Analysis of 90 human islet isolations using 8 different enzyme mixtures showed that a “new enzyme mixture” composed of purified, natural, intact C1 and C2 (CIzyme Collagenase HA), mixed with an enriched C. histolyticum neutral protease (NB Protease) gave significantly shorter digestion times and higher post purification yields when compared to those isolations using Premium or GMP grade NB-1 Collagenase and NB Protease from Nordmark.(6) The earlier report cited above showed that these enzymes contained primarily truncated C1.(2) [Nordmark has since improved their NB-1 Collagenase product by increasing the amount of intact C1 as a percentage of total C1 (VitaCyte, unpublished data)].
As discussed in earlier reports(3, 4) and blog posts(7), collagenase products used for human islet isolation should contain primarily intact C1 and C2 because these molecular forms have the highest specific CDA (CDA U/mg protein). If this condition is not met, variability in CDA may lead to suboptimal collagen degradation, leading to a higher percentage of undigested tissue and embedded islets, that in turn results in lower islet yields. Basing collagenase dose on Wünsch activity has been shown not to correlate with islet yield.(8)
Excess CDA must be used in islet isolation to ensure maximal degradation of native collagen since it is unlikely to have an adverse effect on islet viability, yield, or function for two reasons. Collagenase has a narrow specificity, degrading only native and denatured (i.e., gelatin) collagen and the extracellular matrix is a complex jungle of native collagen and other proteins that hold cells to tissue. Neutral protease activity is needed to break down this complex structure by accelerating the degradation of denatured collagen that in turn loosens the matrix leading to proteolytic degradation of proteins that hold cells to the tissue. Selection of the type and dose of protease should be the focal point for further study assuming that an acceptable collagenase product is used for the islet isolation procedure.
In the next blog post, “Collagenase is a critical process parameter for human islet isolation,” I will summarize results from a recent paper from the University of Louisville group that provides a new perspective on how collagenase dose may affect islet function.
- Collaborative Islet Transplant Registry 2016; 9th Annual Report. http://www.citregistry.org.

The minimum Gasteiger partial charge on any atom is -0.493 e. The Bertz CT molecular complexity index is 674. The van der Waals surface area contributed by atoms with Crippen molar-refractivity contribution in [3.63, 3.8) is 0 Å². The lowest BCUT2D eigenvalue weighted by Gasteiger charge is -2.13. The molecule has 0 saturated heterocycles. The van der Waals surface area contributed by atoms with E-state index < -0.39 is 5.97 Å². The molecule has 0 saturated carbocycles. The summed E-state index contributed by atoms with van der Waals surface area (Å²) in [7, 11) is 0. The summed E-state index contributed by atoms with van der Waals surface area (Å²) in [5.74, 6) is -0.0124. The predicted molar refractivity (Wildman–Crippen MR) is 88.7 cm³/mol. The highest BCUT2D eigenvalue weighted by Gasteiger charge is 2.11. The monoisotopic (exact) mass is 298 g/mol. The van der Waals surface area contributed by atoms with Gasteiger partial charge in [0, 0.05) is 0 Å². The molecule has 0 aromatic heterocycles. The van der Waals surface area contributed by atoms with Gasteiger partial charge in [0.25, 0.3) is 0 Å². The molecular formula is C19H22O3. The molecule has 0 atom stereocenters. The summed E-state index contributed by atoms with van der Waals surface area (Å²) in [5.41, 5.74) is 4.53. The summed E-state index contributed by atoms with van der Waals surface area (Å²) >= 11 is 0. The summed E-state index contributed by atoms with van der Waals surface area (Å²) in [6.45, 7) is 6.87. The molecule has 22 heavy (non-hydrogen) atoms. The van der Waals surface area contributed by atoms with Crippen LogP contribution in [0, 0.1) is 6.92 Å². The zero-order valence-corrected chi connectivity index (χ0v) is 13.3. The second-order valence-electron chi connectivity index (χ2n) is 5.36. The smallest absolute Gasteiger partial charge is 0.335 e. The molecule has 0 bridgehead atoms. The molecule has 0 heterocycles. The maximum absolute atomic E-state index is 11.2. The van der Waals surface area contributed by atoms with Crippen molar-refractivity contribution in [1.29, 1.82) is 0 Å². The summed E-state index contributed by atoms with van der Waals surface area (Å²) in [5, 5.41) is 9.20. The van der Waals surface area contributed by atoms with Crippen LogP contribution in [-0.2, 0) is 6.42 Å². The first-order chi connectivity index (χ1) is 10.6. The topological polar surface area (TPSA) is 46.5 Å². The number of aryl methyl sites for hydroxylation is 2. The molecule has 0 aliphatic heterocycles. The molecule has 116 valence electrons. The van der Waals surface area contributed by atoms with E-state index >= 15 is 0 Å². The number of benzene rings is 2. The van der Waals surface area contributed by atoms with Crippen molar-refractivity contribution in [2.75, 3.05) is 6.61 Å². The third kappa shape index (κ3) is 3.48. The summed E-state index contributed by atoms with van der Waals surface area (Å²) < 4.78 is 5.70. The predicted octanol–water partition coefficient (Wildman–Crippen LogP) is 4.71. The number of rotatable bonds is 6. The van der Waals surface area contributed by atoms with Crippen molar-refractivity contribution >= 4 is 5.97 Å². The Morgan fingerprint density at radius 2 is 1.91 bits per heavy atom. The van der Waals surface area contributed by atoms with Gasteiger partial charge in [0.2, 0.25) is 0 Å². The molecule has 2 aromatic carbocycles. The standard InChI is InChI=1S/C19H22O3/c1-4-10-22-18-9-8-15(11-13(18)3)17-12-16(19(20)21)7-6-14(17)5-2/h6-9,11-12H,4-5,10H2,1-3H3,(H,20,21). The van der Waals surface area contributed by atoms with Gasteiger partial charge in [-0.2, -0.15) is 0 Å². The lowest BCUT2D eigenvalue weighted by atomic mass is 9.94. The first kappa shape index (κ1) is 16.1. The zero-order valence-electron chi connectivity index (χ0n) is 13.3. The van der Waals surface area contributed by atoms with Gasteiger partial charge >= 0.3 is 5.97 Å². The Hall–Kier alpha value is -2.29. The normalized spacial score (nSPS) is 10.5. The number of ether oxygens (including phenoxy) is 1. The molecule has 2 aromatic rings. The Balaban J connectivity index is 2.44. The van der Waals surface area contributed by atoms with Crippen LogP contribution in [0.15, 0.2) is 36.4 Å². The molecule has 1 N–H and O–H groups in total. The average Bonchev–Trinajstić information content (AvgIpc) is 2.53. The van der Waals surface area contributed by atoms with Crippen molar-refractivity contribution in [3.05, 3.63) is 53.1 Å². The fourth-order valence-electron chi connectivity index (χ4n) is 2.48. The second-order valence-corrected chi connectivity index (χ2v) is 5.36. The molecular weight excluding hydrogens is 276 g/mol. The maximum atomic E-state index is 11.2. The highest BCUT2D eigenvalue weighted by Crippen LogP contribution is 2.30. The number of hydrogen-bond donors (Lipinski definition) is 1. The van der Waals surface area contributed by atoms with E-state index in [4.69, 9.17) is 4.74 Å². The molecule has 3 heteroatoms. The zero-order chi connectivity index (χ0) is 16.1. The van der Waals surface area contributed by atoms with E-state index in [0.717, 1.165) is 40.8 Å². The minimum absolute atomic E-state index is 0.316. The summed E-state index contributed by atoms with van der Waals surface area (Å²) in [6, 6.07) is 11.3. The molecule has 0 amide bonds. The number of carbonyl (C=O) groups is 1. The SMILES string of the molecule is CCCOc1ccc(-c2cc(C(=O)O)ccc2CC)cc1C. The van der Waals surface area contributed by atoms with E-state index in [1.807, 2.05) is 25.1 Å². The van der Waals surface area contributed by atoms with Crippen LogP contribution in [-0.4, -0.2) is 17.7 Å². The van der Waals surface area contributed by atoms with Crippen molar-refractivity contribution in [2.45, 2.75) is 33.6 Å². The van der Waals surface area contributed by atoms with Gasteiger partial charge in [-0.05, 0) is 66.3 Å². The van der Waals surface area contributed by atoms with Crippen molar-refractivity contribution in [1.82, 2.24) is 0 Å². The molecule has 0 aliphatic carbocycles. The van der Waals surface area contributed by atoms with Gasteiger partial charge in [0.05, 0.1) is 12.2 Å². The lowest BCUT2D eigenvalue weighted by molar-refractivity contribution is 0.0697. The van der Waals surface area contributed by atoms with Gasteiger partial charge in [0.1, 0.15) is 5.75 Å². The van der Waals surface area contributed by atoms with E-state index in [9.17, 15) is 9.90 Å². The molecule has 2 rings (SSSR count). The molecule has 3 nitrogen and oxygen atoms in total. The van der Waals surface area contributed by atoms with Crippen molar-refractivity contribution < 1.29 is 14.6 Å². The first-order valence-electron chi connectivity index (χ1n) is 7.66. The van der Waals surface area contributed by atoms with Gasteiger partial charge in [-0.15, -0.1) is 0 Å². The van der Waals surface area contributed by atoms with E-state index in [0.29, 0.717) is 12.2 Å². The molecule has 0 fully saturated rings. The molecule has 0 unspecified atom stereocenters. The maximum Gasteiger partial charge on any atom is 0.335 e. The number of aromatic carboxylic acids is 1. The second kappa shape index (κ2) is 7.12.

- Balamurugan AN, Breite AG, Anazawa T, Loganathan G, Wilhelm JJ, Papas KK, et al. Successful human islet isolation and transplantation indicating the importance of class 1 collagenase and collagen degradation activity assay. Transplantation. 2010;89(8):954-61.
- Green ML, Breite AG, Beechler CA, Dwulet FE, McCarthy RC. Effectiveness of different molecular forms of C. histolyticum class I collagenase to recover islets. Islets. 2017:e1365996.
- McCarthy RC BA, Green ML, Dwulet FE. Tissue dissociation enzymes for isolating human islets for transplantation: Factors to consider in setting enzyme acceptance criteria. Transplantation. 2011;91:137-45.
- McCarthy RC, Spurlin B, Wright MJ, Breite AG, Sturdevant LK, Dwulet CS, et al. Development and characterization of a collagen degradation assay to assess purified collagenase used in islet isolation. Transplantation proceedings. 2008;40(2):339-42.
- Balamurugan AN, Loganathan G, Bellin MD, Wilhelm JJ, Harmon J, Anazawa T, et al. A new enzyme mixture to increase the yield and transplant rate of autologous and allogeneic human islet products. Transplantation. 2012;93(7):693-702.
- McCarthy RC. Does collagenase truly deserve top billing as the key enzyme for isolating primary cells? 2017 [Available from: https://www.vitacyte.com/news/does-collagenase-truly-deserve-top-billing-as-the-key-enzyme-for-isolating-primary-cells/.
- Kin T, Zhai X, Murdoch TB, Salam A, Shapiro AM, Lakey JR. Enhancing the success of human islet isolation through optimization and characterization of pancreas dissociation enzyme. American Journal of Transplantation. 2007;7(5):1233-41.